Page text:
- photo by Drew Hyland
- Volunteer Jim Moore carries an ailing pelican in Trinidad last month, as Monte Merrick of the Bird Ally X rescue group works behind him with a net.
Fish-oil-soaked pelicans are being cleaned, fundraisers are being held and a rehab aviary is planned -- but no one really knows how much good any of it is going to do.
It's been almost 20 years since anyone looked rigorously at how well California brown pelicans survive after oil spill cleanups, and those results were pretty dismal -- the cleaned birds didn't breed or live normally.
Fish oil is less toxic to swallow than fuel oils, but both can kill by robbing a bird of its natural insulation.
Nobody has ever studied how pelicans rebound from being contaminated with fish oil, according to Dan Anderson, who ought to know. He's a co-author of that earlier oiled bird research, and a UC Davis emeritus professor of wildlife biology. Anderson has spent four decades observing the California brown pelican, monitoring its breeding grounds in Baja and tracking the population rebound that got it removed from the endangered species list.
For the species as a whole, "it's open to question" whether treating and releasing individual injured pelicans makes any difference to overall population size or robustness, Anderson said.
A more recent study of oiled penguins was more promising, showing that some rehabilitated birds did return to breeding sites and reproduce, "but penguins are tough," Anderson said, a sort of poster child for rehab.
Beyond that, "I don't want to say anything positive or negative about rehabbers," he said over the phone last week. "That's been a controversy: Is it worthwhile?"
Anderson stressed that the moral question -- should people try to help animals injured by human industries or human carelessness -- shouldn't be confused with the factual question of how effective that help might be.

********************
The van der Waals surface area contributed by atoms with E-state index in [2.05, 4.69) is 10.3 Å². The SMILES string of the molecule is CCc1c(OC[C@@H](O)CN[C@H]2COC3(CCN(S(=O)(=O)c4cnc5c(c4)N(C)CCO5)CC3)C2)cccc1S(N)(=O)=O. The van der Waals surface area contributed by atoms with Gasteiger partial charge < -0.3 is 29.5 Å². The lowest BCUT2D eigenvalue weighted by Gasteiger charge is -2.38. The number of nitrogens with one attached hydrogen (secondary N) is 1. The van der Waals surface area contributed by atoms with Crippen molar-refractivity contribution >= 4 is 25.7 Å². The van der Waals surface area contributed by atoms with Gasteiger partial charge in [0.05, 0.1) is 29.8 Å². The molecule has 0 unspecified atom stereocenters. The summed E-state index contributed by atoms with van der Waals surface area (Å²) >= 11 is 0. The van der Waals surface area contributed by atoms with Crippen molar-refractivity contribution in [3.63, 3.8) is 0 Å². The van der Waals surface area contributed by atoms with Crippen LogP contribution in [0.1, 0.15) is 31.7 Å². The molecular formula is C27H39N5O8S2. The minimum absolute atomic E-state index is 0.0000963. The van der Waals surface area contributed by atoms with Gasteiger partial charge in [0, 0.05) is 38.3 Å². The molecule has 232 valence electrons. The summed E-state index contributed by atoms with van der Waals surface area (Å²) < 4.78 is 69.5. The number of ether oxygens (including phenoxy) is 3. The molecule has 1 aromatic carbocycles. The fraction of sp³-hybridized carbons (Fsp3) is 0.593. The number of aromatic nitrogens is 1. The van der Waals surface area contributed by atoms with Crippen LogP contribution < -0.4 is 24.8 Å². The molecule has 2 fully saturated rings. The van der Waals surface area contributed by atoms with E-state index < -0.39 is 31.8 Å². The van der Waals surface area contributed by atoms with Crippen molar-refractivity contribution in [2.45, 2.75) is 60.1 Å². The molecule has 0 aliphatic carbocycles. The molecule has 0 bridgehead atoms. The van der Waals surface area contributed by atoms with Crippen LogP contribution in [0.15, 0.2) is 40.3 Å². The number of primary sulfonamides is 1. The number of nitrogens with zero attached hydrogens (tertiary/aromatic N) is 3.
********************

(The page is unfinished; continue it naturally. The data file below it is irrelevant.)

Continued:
For Monte Merrick, the issue is simpler.
"I'm really rooting for the bird that's in my hand," he said. "Every bird that we release is a bird that was going to die that didn't die. At least not now."
Merrick is co-director of Bird Ally X, and he agrees with Anderson that no one has tracked effectiveness of the kind of cleanup he's doing in pelicans. Even so, he flared briefly and then apologized last week when he was asked about the impact of the group's efforts to clean up and fatten up around 200 distressed pelicans.
Sorry to sound defensive, he said, but too often that's a question that's only posed for spin.
"We face this all the time, being told that wildlife rehabilitation is a waste of time and a waste of resources," Merrick said. "The thing is, it's not public money." It's gifts from people and institutions that want to see each bird cared for.
And the gifts keep coming. Two separate Arts Alive! venues held fundraisers for pelican rescue on Saturday, and Ocean Night organizers told Merrick they'll donate all proceeds above costs from last week's event to helping the birds. Another fundraiser is in the works for late August at the Blue Ox Millworks, he said.